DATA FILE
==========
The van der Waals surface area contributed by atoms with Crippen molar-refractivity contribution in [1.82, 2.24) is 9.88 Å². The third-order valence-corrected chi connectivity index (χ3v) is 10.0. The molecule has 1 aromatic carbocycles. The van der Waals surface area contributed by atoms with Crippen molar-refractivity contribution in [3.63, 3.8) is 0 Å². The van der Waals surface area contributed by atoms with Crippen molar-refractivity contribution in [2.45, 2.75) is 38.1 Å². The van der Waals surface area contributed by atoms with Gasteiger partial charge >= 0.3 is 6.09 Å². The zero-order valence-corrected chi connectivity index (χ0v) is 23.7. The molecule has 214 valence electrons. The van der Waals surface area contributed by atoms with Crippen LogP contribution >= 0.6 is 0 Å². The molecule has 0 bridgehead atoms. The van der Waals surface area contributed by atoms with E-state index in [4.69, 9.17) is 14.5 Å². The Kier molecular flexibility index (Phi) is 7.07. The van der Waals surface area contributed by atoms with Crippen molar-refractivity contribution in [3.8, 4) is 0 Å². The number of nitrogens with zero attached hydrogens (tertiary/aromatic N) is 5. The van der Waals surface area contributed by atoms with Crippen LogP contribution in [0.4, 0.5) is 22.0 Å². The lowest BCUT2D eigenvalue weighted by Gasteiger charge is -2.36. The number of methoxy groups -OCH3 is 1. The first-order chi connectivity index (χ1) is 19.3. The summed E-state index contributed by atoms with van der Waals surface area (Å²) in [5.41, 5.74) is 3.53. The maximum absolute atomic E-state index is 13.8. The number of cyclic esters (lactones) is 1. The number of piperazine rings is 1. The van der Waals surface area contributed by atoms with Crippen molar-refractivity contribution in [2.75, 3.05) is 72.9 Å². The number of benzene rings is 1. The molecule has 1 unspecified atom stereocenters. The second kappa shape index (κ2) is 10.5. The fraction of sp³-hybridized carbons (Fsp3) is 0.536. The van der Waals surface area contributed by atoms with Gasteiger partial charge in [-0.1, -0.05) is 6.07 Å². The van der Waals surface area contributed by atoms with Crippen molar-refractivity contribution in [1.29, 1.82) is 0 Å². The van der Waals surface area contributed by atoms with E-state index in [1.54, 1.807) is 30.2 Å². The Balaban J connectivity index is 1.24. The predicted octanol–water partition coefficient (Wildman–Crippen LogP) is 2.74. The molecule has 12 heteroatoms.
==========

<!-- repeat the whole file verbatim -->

The van der Waals surface area contributed by atoms with Crippen molar-refractivity contribution in [1.82, 2.24) is 9.88 Å². The third-order valence-corrected chi connectivity index (χ3v) is 10.0. The molecule has 1 aromatic carbocycles. The van der Waals surface area contributed by atoms with Crippen molar-refractivity contribution in [3.63, 3.8) is 0 Å². The van der Waals surface area contributed by atoms with Crippen molar-refractivity contribution in [2.45, 2.75) is 38.1 Å². The van der Waals surface area contributed by atoms with Gasteiger partial charge >= 0.3 is 6.09 Å². The zero-order valence-corrected chi connectivity index (χ0v) is 23.7. The molecule has 214 valence electrons. The van der Waals surface area contributed by atoms with Crippen LogP contribution >= 0.6 is 0 Å². The molecule has 0 bridgehead atoms. The van der Waals surface area contributed by atoms with E-state index in [4.69, 9.17) is 14.5 Å². The Kier molecular flexibility index (Phi) is 7.07. The van der Waals surface area contributed by atoms with Crippen molar-refractivity contribution in [3.8, 4) is 0 Å². The number of nitrogens with zero attached hydrogens (tertiary/aromatic N) is 5. The van der Waals surface area contributed by atoms with Crippen LogP contribution in [0.4, 0.5) is 22.0 Å². The lowest BCUT2D eigenvalue weighted by Gasteiger charge is -2.36. The number of methoxy groups -OCH3 is 1. The first-order chi connectivity index (χ1) is 19.3. The summed E-state index contributed by atoms with van der Waals surface area (Å²) in [5.41, 5.74) is 3.53. The maximum absolute atomic E-state index is 13.8. The number of cyclic esters (lactones) is 1. The number of piperazine rings is 1. The van der Waals surface area contributed by atoms with Crippen molar-refractivity contribution in [2.75, 3.05) is 72.9 Å². The number of benzene rings is 1. The molecule has 1 unspecified atom stereocenters. The second kappa shape index (κ2) is 10.5. The fraction of sp³-hybridized carbons (Fsp3) is 0.536. The van der Waals surface area contributed by atoms with Gasteiger partial charge in [-0.1, -0.05) is 6.07 Å². The van der Waals surface area contributed by atoms with Crippen molar-refractivity contribution in [1.29, 1.82) is 0 Å². The van der Waals surface area contributed by atoms with E-state index in [1.54, 1.807) is 30.2 Å². The Balaban J connectivity index is 1.24. The predicted octanol–water partition coefficient (Wildman–Crippen LogP) is 2.74. The molecule has 12 heteroatoms.